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Drug Combination provides extended life to Liver Cancer Patients

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Clinical trial shows drug combo extends survival time in liver cancer patients

Hepatocellular carcinoma (HCC) is the most common type of primary liver cancer. HCC occurs most often in people with chronic liver diseases, such as cirrhosis caused by hepatitis B or hepatitis C infection. In the US, incidence rates of HCC per 100,000 persons are 13.6 in men and 4.7 in women.

A clinical trial evaluated the effectiveness of a drug called sorafenib plus hepatic arterial infusion chemotherapy in HCC patients with portal vein thrombosis.

HCC is a type of liver cancer that can be very difficult to treat, especially when it has spread to other parts of the body. One of the ways in which HCC can spread is through the portal vein, which is a large blood vessel that carries blood from the intestines to the liver. When HCC spreads to the portal vein, it can form a clot, which is called portal vein tumor thrombosis (PVTT).

Sorafinib is a drug commonly used to treat advanced HCC. It is a type of targeted therapy that can help to slow the growth of cancer cells. However, the prognosis of hepatocellular carcinoma with major portal vein tumor thrombosis is dismal after standard treatment with sorafenib. Hepatic arterial infusion chemotherapy (HAIC) has been suggested for patients with HCC and major PVTT. It is a type of chemotherapy that is delivered directly to the liver, which can help to target the cancer cells more effectively.

Clinical Trial

The trial looked at two different treatment options for patients with HCC and PVTT. It compared the use of sorafenib plus hepatic arterial infusion chemotherapy (HAIC) with sorafenib alone.

The clinical trial involved 64 patients with HCC and PVTT who were randomly assigned to receive either sorafenib plus HAIC or sorafenib alone. The outcomes to be measured were overall survival, objective response rate, progression-free survival, and safety.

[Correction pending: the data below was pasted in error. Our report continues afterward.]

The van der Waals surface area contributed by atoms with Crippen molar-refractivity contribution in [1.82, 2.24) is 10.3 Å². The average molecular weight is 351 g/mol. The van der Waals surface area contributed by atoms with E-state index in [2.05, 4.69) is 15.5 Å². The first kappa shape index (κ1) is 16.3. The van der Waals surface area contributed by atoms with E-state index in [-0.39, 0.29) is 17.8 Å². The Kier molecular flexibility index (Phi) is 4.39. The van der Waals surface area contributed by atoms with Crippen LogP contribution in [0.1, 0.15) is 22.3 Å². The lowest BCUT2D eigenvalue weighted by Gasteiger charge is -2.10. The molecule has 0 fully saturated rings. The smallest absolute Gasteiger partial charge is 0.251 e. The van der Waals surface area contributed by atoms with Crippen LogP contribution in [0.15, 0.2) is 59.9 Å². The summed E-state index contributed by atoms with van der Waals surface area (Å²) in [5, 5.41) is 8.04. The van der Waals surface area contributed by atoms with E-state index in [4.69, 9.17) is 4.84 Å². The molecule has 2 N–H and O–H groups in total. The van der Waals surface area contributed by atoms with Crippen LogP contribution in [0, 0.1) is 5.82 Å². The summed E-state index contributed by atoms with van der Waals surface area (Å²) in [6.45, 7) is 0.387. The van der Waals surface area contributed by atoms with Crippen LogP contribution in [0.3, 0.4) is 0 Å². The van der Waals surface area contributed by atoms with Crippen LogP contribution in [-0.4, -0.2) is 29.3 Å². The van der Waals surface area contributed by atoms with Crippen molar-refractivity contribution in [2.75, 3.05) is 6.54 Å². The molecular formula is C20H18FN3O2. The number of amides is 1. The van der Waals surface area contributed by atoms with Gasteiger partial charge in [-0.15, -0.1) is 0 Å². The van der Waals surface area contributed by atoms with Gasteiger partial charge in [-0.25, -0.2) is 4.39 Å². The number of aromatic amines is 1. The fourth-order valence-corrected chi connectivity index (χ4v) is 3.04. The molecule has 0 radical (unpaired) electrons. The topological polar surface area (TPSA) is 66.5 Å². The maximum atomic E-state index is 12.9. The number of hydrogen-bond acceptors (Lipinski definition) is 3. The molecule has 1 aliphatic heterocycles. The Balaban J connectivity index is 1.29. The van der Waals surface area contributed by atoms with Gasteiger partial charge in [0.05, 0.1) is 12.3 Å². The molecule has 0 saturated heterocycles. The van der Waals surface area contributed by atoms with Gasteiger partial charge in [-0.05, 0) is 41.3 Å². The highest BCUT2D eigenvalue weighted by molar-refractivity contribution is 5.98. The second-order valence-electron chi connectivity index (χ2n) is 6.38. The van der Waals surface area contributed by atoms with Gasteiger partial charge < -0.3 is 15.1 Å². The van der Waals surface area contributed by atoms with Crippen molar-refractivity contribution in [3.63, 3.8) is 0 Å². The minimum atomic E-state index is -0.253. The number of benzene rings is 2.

Results

The results of the trial showed that the combination treatment of sorafenib plus HAIC was more effective than sorafenib alone.

Patients who received sorafenib plus HAIC had a longer overall survival time than those who received sorafenib alone. The median overall survival time for patients in the sorafenib plus HAIC group was 16.3 months, compared to 6.5 months for patients in the sorafenib alone group.

The combination treatment also had a higher response rate, which means that more patients had a reduction in the size of their tumors. The response rate for patients in the sorafenib plus HAIC group was 41%, compared to 3% for patients in the sorafenib alone group.

Additionally, the progression-free survival was 9 months in the sorafinib plus HAIC group vs 2.5 months in the sorafinib alone group.

Overall, the results of this trial suggest that the combination of sorafenib plus HAIC is a promising treatment option for patients with HCC and PVTT. This combination treatment can help to improve overall survival and increase the response rate, although it may also cause some minor side effects.

Conclusion

This clinical trial provides valuable information on the treatment of HCC with PVTT. Sorafenib plus HAIC appears to be a safe and effective treatment option for patients with this type of liver cancer. If you or someone you know has been diagnosed with HCC, it's important to speak with a healthcare professional about the best treatment options available.
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Radiology Journal, Feb-01-22
ClinicalTrials.gov NCT03009461


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This content is for informational and educational purposes only. It is not intended to provide medical advice or to take the place of such advice or treatment from a personal physician. All readers/viewers of this content are advised to consult their doctors or qualified health professionals regarding specific health questions. CenTrial Data Ltd. does not take responsibility for possible health consequences of any person or persons reading or following the information in this educational content. Treatments and clinical trials mentioned may not be appropriate or available for all trial participants. Outcomes from treatments and clinical trials may vary from person to person. Consult with your doctor as to whether a clinical trial is a suitable option for your condition. Assistance from generative AI tools may have been used in writing this article.